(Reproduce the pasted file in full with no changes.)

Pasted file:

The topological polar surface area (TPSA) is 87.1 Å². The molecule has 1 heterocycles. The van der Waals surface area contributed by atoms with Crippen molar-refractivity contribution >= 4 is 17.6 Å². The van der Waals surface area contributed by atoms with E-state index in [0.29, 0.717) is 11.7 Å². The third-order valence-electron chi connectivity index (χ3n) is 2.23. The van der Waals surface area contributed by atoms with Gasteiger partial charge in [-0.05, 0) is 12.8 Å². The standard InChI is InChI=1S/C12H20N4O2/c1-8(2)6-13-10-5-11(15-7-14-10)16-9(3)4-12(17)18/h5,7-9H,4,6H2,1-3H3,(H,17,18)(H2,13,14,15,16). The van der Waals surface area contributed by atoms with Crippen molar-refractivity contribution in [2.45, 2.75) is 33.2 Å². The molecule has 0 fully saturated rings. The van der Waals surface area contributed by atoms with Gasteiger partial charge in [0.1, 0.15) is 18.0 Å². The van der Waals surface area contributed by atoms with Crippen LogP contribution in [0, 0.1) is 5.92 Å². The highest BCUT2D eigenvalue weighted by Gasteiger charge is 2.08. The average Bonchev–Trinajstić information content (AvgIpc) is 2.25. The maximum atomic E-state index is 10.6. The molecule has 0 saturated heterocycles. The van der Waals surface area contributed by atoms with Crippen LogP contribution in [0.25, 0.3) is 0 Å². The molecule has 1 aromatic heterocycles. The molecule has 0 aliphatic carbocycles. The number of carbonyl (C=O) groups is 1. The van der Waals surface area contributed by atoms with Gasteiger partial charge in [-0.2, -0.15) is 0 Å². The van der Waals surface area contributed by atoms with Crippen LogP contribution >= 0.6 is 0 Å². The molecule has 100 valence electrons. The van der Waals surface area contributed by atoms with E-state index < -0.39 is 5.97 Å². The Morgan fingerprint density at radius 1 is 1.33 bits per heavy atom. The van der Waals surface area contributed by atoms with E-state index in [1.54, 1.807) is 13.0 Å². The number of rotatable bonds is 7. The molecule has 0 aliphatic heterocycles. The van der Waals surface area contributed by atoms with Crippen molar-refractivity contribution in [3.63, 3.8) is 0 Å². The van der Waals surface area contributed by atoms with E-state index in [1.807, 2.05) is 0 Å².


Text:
The topological polar surface area (TPSA) is 87.1 Å². The molecule has 1 heterocycles. The van der Waals surface area contributed by atoms with Crippen molar-refractivity contribution >= 4 is 17.6 Å². The van der Waals surface area contributed by atoms with E-state index in [0.29, 0.717) is 11.7 Å². The third-order valence-electron chi connectivity index (χ3n) is 2.23. The van der Waals surface area contributed by atoms with Gasteiger partial charge in [-0.05, 0) is 12.8 Å². The standard InChI is InChI=1S/C12H20N4O2/c1-8(2)6-13-10-5-11(15-7-14-10)16-9(3)4-12(17)18/h5,7-9H,4,6H2,1-3H3,(H,17,18)(H2,13,14,15,16). The van der Waals surface area contributed by atoms with Crippen molar-refractivity contribution in [2.45, 2.75) is 33.2 Å². The molecule has 0 fully saturated rings. The van der Waals surface area contributed by atoms with Gasteiger partial charge in [0.1, 0.15) is 18.0 Å². The van der Waals surface area contributed by atoms with Crippen LogP contribution in [0, 0.1) is 5.92 Å². The highest BCUT2D eigenvalue weighted by Gasteiger charge is 2.08. The average Bonchev–Trinajstić information content (AvgIpc) is 2.25. The maximum atomic E-state index is 10.6. The molecule has 0 saturated heterocycles. The van der Waals surface area contributed by atoms with Crippen LogP contribution in [0.25, 0.3) is 0 Å². The molecule has 1 aromatic heterocycles. The molecule has 0 aliphatic carbocycles. The number of carbonyl (C=O) groups is 1. The van der Waals surface area contributed by atoms with Gasteiger partial charge in [-0.2, -0.15) is 0 Å². The van der Waals surface area contributed by atoms with Crippen LogP contribution >= 0.6 is 0 Å². The molecule has 100 valence electrons. The van der Waals surface area contributed by atoms with E-state index < -0.39 is 5.97 Å². The Morgan fingerprint density at radius 1 is 1.33 bits per heavy atom. The van der Waals surface area contributed by atoms with E-state index in [1.54, 1.807) is 13.0 Å². The number of rotatable bonds is 7. The molecule has 0 aliphatic heterocycles. The van der Waals surface area contributed by atoms with Crippen molar-refractivity contribution in [3.63, 3.8) is 0 Å². The van der Waals surface area contributed by atoms with E-state index in [1.807, 2.05) is 0 Å².